The Periodic Table of Elements remains one of the greatest accomplishments in science, giving form and order to all the elements that make up the world around us. While the Periodic Table we know and love today took quite a bit of tinkering, like all great things, it came from very humble beginnings. Not that it didn't have a lot of help from a lot of great minds along the way, but the Periodic Table has made quite a journey...
There have always been elements. The existence of elements themselves have been evident since ancient times, but the act of actually calling them elements as a group is a relatively new practice. Elements such as gold, silver, copper, and lead have been known about and used frequently ages and ages ago, along with a handful of others. The first ever actual scientific discovery made by man would not happen until Hennig Brand would make the mistake in 1649. Brand was at the time searching for the Philosopher's Stone, a magical substance which was supposed to turn stones into gold, when he stumbled upon the first scientific discovery of an element: Phosphorus. He had accomplished this by heating up urine until it was split into its base components, and then isolated the Phosphorus gas and solidified it.
Over the next 200 years, chemists worked diligently to discover some 63 elements. As the collection of known elements began to amass, those same chemists started seeing patterns of how the elements reacted, and the bare bones of the Periodic Table of Elements is revealed.
The very first significant groupings of elements came from the chemical prowess of Johann Dobereiner. Between 1817 and 1829, Dobereiner began to place certain elements in groups of three. He first found that Strontium had about the average properties of Calcium and Barium, and grouped these three together accordingly. The Law of Triads was developed. Dobereiner went on to make several more triad groups, including the Halogen triad of Chlorine, Bromine, and Iodine, and the Alkali Metal triad of Lithium, Sodium, and Potassium.
While Dobereiner went on about how nature formed elements in these triad groups, other scientists started to discover that relations between elements went farther beyond just the three, devising lists of 4, 5, and more elements together. However, the thought was ahead of its time. Due to the inaccuracy of many measurements, including atomic weight, the relationship between large element groups could not be exacted.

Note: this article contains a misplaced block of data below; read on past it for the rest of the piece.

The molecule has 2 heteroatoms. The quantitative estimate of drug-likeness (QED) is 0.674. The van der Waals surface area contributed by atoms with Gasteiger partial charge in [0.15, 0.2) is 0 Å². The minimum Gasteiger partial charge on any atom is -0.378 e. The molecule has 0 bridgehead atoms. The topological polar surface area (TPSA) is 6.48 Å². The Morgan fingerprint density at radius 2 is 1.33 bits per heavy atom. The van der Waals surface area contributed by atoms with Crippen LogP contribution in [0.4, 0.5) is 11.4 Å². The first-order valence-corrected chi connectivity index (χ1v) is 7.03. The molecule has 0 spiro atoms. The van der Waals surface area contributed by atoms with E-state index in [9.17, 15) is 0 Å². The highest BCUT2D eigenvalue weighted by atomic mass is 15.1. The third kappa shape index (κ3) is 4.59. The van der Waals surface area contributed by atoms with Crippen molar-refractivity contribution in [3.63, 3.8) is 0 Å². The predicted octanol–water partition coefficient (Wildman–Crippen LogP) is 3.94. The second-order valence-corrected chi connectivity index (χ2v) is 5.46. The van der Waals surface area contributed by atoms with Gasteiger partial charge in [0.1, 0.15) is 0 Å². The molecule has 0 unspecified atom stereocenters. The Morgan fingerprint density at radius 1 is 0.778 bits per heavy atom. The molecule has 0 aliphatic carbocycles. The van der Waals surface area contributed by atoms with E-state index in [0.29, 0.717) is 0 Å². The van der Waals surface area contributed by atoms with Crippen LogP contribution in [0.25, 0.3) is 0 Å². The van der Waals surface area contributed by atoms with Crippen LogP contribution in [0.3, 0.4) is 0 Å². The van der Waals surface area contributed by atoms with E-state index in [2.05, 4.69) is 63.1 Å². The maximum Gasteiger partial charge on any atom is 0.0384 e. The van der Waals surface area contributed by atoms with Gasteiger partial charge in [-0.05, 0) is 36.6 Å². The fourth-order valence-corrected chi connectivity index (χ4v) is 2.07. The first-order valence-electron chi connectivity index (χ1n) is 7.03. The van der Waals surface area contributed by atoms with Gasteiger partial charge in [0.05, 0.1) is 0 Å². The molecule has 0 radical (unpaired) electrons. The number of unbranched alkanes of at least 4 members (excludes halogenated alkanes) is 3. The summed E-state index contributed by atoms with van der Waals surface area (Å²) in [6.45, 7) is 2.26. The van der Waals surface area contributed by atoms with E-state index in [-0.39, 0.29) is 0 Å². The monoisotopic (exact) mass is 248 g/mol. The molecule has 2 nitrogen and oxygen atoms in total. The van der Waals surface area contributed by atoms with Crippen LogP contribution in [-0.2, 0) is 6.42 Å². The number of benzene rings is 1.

Speculation on the relationships of elements saw to an advancement of the theory, but the first geometric representation of the elements is accredited to A.E. Beguyer de Chancourtois, circa 1862. Although he had not yet formulated the elements into our familiar table, Chancourtois did arrange the elements into a continuous spiral around a cylinder, separated into 16 parts. When elements were listed around this cylinder in order of their atomic weight, elements with similar properties lined up with each other. While this was a great step forward to the final construction of the Periodic Table, Chancourtois' diagram also contained ions and compounds, so was not entirely a table of elements.
Following both Dobereiner and Chancourtois, John Newlands developed both a logical and graphical representation of the known elements in 1863. Newlands proposed that when he sorted the elements into a table with 8 elements in each row, the resulting columns held elements that had similar properties. He called this the Law of Octaves after the musical effect of a note repeating itself in a higher tone after every 8 notes in a scale. This comparison of music and chemistry was not well received by the scientific community at first, but the theory started to pick up after 1869.
Lothar Meyer and Dmitri Mendeleev would have perhaps made the greatest contribution to the Periodic Table of Elements, if only they hadn't made the same contribution. Meyer and Mendeleev, although they worked independently from each other, each made the same advances in element science at around the same time. Meyer had created a very abbreviated version of the table in 1864 for his textbook. He went on to extend the table to include all known elements at the time, and that version was published in 1870.
Unfortunately, Mendeleev published his extraordinary findings in 1869. Mendeleev not only created a very accurate table (despite many of his atomic weights being wrong, as the era did not have reliable measurements), but he also went one step further than anyone had gone before. He did not try to consolidate all known elements into one complete diagram. He realized that there were yet more elements to be discovered, and left gaps in his table where he imagined those elements to fit. Mendeleev took it one step even further by suggesting what properties those future elements might possess. He went on to correctly predict many elements and their properties, forever leaving his mark on the science of elements.
The twentieth century saw its share of achievements. With the discovery of noble gases and the explanation of why the elements occurred in periods swept the Periodic Table of Elements in a brand new direction. The latest major changes to the Periodic Table were made by Glenn Seaborg. He first discovered Plutonium in 1940 and later went to discover the greater part of the Lanthanide series (elements 94-102). This discovery called for both the Actinide and Lanthanide series elements to be moved under the rest of the Periodic Table, instead of between the Alkali Earth and Transition Metals, so that the viewport was not too wide and the table could still be easily read. Seaborg and his team went to discover hundreds of isotopes, and he was awarded the 1951 Nobel Prize in Chemistry. Element 106 (Seaborgium) was named in his honor. Luckily, he had a relatively and universally easy-to-pronounce name, as naming of the elements requires pronunciation to be similar in all languages.